REVIEW: Inner Workings [2016]

Score: 8/10 | ★ ★ ★

Rating: G | Runtime: 7 minutes | Release Date: November 23rd, 2016 (USA)
Studio: Walt Disney Studios Motion Pictures
Director(s): Leonardo Matsuda
Writer(s): Leonardo Matsuda

“Boring, Boring & Glum”

When the title of the film is Inner Workings and its conceit is to personify a human character’s internal physiology, comparisons to Inside Out are unavoidable. Not even the delineation that Leonardo Matsuda‘s short deals with organs rather than emotions can help if you have your mind set on an ill-advised idea of plagiarism. What does allow you to hope for the best, however, is that both are under the Disney umbrella (I include Pixar) so no nefarious intent is at play. Luckily it doesn’t take long to acknowledge how different the properties truly are either. This isn’t about a child maturing into adolescence and all it’s complexities. No, Matsuda’s tale looks inside a conflicted adult desperate to reconcile his career obligations with his desire to truly live.

If I were to compare the piece to anything it would be Terry Gilliam‘s dystopian The Crimson Permanent Assurance. There’s this heavy (comedic) dread and complacency at play as Paul (the lead character) moves through life beholden to his brain’s pragmatism. It enjoys safety and security, hypothesizing what could go wrong and ensuring it won’t. So despite all the fun distractions enticing Paul on his ten-minute walk to work (and his heart doing its damnedest to divert course), the brain is unwavering. Surfing leads to death. Eating leads to death. Buying a pair of sunglasses leads to death. The only option where continued life is “assured” is to go to the office, put on a frown, and routinely click some keys until the lunch bell rings.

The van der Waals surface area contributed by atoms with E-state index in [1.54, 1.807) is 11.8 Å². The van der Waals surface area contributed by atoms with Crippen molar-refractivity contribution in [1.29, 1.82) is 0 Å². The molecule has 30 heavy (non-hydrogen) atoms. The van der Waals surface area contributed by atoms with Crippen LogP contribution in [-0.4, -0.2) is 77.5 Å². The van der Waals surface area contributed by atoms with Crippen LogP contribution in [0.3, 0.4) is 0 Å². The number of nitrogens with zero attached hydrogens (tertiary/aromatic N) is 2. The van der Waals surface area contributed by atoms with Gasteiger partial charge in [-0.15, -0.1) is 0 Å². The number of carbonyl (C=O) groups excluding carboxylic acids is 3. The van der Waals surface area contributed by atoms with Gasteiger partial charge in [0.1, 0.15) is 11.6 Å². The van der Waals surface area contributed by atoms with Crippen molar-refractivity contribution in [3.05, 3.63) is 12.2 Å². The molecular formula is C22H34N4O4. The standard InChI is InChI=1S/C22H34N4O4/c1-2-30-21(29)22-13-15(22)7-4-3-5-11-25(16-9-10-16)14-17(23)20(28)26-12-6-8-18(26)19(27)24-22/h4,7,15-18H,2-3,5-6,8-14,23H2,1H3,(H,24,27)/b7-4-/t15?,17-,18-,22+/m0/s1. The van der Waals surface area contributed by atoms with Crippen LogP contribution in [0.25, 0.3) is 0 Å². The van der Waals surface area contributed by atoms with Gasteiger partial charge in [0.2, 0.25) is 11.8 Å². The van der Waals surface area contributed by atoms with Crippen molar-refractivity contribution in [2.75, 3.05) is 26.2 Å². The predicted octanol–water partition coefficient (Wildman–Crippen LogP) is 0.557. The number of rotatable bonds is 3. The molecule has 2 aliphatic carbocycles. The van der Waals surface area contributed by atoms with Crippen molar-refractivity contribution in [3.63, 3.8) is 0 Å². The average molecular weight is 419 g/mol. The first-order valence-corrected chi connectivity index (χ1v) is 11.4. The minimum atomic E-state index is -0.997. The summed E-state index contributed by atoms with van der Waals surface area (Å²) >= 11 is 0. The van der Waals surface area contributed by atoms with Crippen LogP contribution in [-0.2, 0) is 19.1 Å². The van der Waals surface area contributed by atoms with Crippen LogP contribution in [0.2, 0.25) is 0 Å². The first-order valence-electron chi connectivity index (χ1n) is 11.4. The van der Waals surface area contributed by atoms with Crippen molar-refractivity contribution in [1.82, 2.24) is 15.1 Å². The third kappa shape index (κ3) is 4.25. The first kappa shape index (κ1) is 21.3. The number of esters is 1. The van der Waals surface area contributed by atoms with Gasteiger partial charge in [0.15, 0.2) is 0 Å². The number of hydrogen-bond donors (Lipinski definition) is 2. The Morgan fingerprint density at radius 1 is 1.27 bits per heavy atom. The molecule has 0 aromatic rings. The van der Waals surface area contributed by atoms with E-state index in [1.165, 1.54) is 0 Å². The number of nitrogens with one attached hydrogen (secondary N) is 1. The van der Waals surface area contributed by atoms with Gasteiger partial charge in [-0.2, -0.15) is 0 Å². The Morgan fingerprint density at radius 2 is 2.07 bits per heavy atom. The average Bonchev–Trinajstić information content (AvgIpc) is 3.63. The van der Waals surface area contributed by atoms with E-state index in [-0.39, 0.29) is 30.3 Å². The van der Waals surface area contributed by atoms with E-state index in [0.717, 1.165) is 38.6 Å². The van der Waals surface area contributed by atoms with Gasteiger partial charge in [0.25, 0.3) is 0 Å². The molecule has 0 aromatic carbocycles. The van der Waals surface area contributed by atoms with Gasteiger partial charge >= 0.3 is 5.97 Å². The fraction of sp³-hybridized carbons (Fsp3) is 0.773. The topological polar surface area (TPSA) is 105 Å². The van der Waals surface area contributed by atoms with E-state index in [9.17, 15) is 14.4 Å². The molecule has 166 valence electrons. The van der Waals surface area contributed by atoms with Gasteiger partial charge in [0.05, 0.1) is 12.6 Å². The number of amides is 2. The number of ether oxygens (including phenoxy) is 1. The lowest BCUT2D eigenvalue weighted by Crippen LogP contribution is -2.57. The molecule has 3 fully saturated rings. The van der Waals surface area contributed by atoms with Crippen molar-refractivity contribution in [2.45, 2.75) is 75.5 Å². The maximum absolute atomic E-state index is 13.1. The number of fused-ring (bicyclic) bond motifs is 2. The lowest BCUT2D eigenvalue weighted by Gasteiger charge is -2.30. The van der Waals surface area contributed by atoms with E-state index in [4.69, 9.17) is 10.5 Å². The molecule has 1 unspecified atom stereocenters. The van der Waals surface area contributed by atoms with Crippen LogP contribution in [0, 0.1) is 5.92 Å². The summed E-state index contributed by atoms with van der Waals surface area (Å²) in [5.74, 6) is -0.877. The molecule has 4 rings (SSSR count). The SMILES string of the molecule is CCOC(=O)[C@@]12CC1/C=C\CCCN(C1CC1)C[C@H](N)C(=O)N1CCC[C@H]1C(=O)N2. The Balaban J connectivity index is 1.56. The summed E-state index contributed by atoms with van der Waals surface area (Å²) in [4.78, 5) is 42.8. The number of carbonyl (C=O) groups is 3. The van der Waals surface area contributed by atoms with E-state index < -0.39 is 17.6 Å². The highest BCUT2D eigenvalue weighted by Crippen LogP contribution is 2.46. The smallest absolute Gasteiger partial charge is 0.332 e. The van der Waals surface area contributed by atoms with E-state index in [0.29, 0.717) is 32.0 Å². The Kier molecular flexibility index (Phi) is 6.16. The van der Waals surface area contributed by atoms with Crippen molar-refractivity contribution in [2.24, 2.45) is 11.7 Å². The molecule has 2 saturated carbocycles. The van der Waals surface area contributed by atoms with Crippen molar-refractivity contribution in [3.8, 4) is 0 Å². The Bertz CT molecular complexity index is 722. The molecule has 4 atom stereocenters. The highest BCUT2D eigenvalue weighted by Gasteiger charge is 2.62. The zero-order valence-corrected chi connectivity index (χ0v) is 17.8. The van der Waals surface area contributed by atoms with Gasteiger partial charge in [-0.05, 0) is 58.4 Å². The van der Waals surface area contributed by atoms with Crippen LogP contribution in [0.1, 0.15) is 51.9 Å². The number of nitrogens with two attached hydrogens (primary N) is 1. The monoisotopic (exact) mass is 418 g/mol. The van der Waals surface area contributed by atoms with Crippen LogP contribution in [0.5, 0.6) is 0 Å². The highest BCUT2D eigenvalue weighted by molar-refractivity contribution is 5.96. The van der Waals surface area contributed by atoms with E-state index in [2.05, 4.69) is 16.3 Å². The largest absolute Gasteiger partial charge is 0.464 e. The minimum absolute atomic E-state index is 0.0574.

As anyone who’s worked a cubicle job they despise but feel trapped to endure for the paycheck knows, the end result of such unhappiness is a worse death. To force the dormant joy at your core further down until it disappears completely is a form of psychological suicide we have each performed at some point. Eventually we hope we’re able to turn our logic off to let our souls takeover because life needs light to shine for us to carry on. We mistakenly believe frivolity is a desire of the present and not a means to a happy future because it’s difficult to accept that the lack thereof now means a void forever. Ambivalence will creep in it you’re not careful and existence will crush you flat.

How Matsuda personifies the brain, heart, lungs, muscles, and stomach is cartoonish in the best way. These body parts become over-the-top fun even when they are stunting each other’s happiness. Cribbing from those old biological charts in encyclopedias with transparent overlays separating nerves from organs, the animation moves from a two-dimensional textured polish to computer-generated three-dimensional glossy shape. The brain is sufficiently severe while the heart bounces with energy to spare. The lungs become a goofy metronome and the bladder a reservoir carefully policed by its kidneys. We watch the dynamic between them all as Paul is dragged left and right by their whims. It’s pragmatism versus idealism—existing versus living. Unless we try something new every once in awhile we’ll never approach our true potential.

courtesy of Walt Disney Studios Motion Pictures

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